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Revjews413 by difficulty in the early and late essays. When Freccerò sets about explaining Dante's "firm foot" in 1959, he suggests that our difficulty is primarily a consequence of historical distance and poetic reticence. We find Dante's poetry difficultbecause we are not sufficiendy versed in the traditions evoked by Dante. Yet when Freccerò discusses Manfred's scar or Ugolino's apparent cannibalism in the late 1970s and early 1980s, difficulty appears as an essential rather than accidental attribute of the text. Dante's poem invites misreading because error and self-deception play a central role within die reader's interpretivejourney; there can be no conversion, no turning toward truth, without an original error. Thus while Freccerò remains committed to die methodological assumption diat diere is a single correct reading of the Comedy's problematic passages, he is increasingly able to incorporate the danger of misreading within the readings that he proposes. The evolution apparent in Freccero's work renders the Poetics of Conversion an especially valuable collection. For the various shifts recorded in these essaysshifts from typology to metapoetics, from dense erudition to theoretical speculation —are in many respects exemplary of those displayed by the entire field of American Dante studies. Stanford UniversttyJohn Kleiner Hypocrisy and Self-Deception in Hawthorne's Fiction, by Kenneth Marc Harris; vi & 160 pp. Charlottesville: University of Virginia Press, 1988, $27.50. It is refreshing to discover a work which gives full weight to the fact that introspection, for the Puritans, was not undertaken for its own sake. Puritan soul-searching, ever alert for the symbolic moment, was undertaken in order to discover whether or not one was saved. The answer to diis was unknowable, but data could be collected in the form of journals and character could be observed in order to assess likely candidates for the visible church. By these means the private could become public. It was the possibility of discrepancy between the private and the public self, the possibility of being self-deceived about one's own inner state, however, which gave rise to an obsession with hypocrisy in Puritan thought. In Hypocrisyand Self-Deception in Hawthorne's Fiction Harris examines some of the theological approaches developed by Puritan thinkers to deal with the problem of impostors and the various criteria established . He goes on to demonstrate that many of the moral and psychological dilemmas of Hawthorne's fictions correspond with the predicament of the selfdeceivinghypocrite ofPuritan origins. Further, Harris is able to showanintricate 414PHrLOSOPHY and Literature connection between Hawthorne's interest in hypocrisy and self-deception, and his development as an artist. Harris begins with a representative selection oftales and sketches. Hawthorne, it seems, like Dickinson, liked "a look ofagony," for whatin life may be concealed from others, and even from ourselves, in death is laid open and fixed forever. In "Chippings with a Chisel" Hawthorne is discovered questioning the "propriety of uncovering the hidden self or of erecting monuments at all," but nevertheless Harris is able to identify two distinct approaches to hypocrisy and self-deception in Hawthorne's shorter fiction. One approach corresponds roughly to a moral approach, exploiting the inner and outer metaphor, and suggests that our good and true selves lie widiin: the other approach "in a sense tends to subvert the first approach by raising the ontological question of what is real and what is not" (p. 21). It is these methods or approaches which lead direcdy to Harris's exploration of the theme of hypocrisy in The Scarlet Letter. In the world of that novel, hypocrisy is unrelieved by the presence of a "gende boy" who might serve to remind us that sincerity is still possible, and Harris suggests that in this novel Hawthorne has resigned himselfto the persistence , at least, of hypocrisy in the human condition. Hester Prynne, Chillingworth , Dimmesdale are all implicated in hypocrisy, and Dimmesdale—a "hypocrite saint"—is in particular subjected to an acute and interesting interpretation. In his chapter on Dimmesdale, Harris demonstrates that Dimmesdale's arguments are hardly new. He makes a useful connection between Dimmesdale's arguments and the farewell sermon of 1730 preached by Jonathan Edwards to successfully place Dimmesdale within the Puritan sphere of...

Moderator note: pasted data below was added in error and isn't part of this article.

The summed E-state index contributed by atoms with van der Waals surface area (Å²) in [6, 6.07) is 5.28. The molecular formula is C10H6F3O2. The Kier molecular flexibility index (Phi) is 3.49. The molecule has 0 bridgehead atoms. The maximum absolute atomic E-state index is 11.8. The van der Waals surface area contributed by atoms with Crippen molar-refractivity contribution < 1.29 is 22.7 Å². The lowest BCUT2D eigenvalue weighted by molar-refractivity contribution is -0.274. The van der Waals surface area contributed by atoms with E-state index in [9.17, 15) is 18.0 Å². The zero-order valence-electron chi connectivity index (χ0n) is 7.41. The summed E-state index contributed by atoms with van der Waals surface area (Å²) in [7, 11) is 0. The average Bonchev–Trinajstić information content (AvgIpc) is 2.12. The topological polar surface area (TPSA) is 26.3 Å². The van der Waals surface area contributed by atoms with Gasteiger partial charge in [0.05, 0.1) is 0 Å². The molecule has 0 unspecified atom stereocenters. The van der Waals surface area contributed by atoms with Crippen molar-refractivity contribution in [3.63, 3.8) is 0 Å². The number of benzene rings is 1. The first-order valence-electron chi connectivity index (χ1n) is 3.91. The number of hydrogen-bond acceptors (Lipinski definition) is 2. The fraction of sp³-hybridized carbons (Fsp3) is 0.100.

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pp. 413-414
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